Denudation systematics inferred from in situ cosmogenic Be-10 concentrations in fine (50-100 mu m) and medium (100-250 mu m) sediments of the Var River basin, southern French Alps
|Author(s)||Mariotti Apolline1, Blard Pierre-Henri1, Charreau Julien1, Petit Carole2, Molliex Stephane1, 3, Aumaitre Georges4, Bourles Didier L.4, Keddadouche Karim4|
|Affiliation(s)||1 : Univ Lorraine, CNRS, CRPG, UMR 7358, F-54500 Vandoeuvre Les Nancy, France.
2 : Univ Nice, Geoazur, F-06905 Sophia Antipolis, France.
3 : Inst Univ Europeen Mer, Lab Geosci Ocean, F-29280 Plouzane, France.
4 : Aix Marseille Univ, CNRS, Technopole Environm Arbois Meditetranee, INRA,Coll France,UM 34 CEREGE,IRD, BP80, F-13545 Aix En Provence, France.
|Source||Earth Surface Dynamics (2196-6311) (Copernicus Gesellschaft Mbh), 2019-12 , Vol. 7 , N. 4 , P. 1059-1074|
|WOS© Times Cited||11|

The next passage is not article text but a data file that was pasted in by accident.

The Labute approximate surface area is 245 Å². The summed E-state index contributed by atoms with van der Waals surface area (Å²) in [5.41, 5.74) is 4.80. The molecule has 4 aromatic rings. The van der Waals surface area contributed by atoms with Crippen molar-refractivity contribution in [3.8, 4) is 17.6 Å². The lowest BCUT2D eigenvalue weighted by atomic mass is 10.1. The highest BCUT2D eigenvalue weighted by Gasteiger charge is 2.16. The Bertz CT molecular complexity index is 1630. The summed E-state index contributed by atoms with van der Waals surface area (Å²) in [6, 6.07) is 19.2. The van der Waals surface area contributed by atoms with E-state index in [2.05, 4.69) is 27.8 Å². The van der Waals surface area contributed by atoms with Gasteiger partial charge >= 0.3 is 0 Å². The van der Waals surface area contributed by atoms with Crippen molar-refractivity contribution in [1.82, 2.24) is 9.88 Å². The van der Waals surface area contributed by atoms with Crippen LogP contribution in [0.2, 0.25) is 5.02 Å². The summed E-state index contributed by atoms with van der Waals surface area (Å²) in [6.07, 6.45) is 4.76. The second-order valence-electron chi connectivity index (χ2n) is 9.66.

Marine sedimentary archives are well dated and often span several glacial cycles; cosmogenic Be-10 concentrations in their detrital quartz grains could thus offer the opportunity to reconstruct a wealth of past denudation rates. However, these archives often comprise sediments much finer (< 250 mu m) than typically analyzed in Be-10 studies, and few studies have measured Be-10 concentrations in quartz grains smaller than 100 mu m or assessed the impacts of mixing, grain size, and interannual variability on the Be-10 concentrations of such fine-grained sediments. Here, we analyzed the in situ cosmogenic Be-10 concentrations of quartz grains in the 50-100 and 100-250 mu m size fractions of sediments from the Var basin (southern French Alps) to test the reliability of denudation rates derived from Be-10 analyses of fine sands. The Var basin has a short transfer zone and highly variable morphology, climate, and geology, and we test the impact of these parameters on the observed Be-10 concentrations. Both analyzed size fractions returned similar Be-10 concentrations in downstream locations, notably at the Var's outlet, where concentrations ranged from (4.02 +/- 0.78) x 10(4) to (4.40 +/- 0.64) x 10(4) atoms g(-1) of quartz. By comparing expected and observed Be-10 concentrations at three major river junctions, we interpret that sediment mixing is efficient throughout the Var basin. We resampled four key locations 1 year later, and despite variable climatic parameters during that period, interannual Be-10 concentrations were in agreement within uncertainties, except for one upper subbasin. The Be-10-derived denudation rates of Var subbasins range from 0.10 +/- 0.01 to 0.57 +/- 0.09 mm yr(-1), and spatial variations are primarily controlled by the average subbasin slope. The integrated denudation rate of the entire Var basin is 0.24 +/- 0.04 mm yr(-1), in agreement with other methods. Our results demonstrate that fine-grained sediments (50-250 mu m) may return accurate denudation rates and are thus potentially suitable targets for future Be-10 applications, such as studies of paleo-denudation rates using offshore sediments.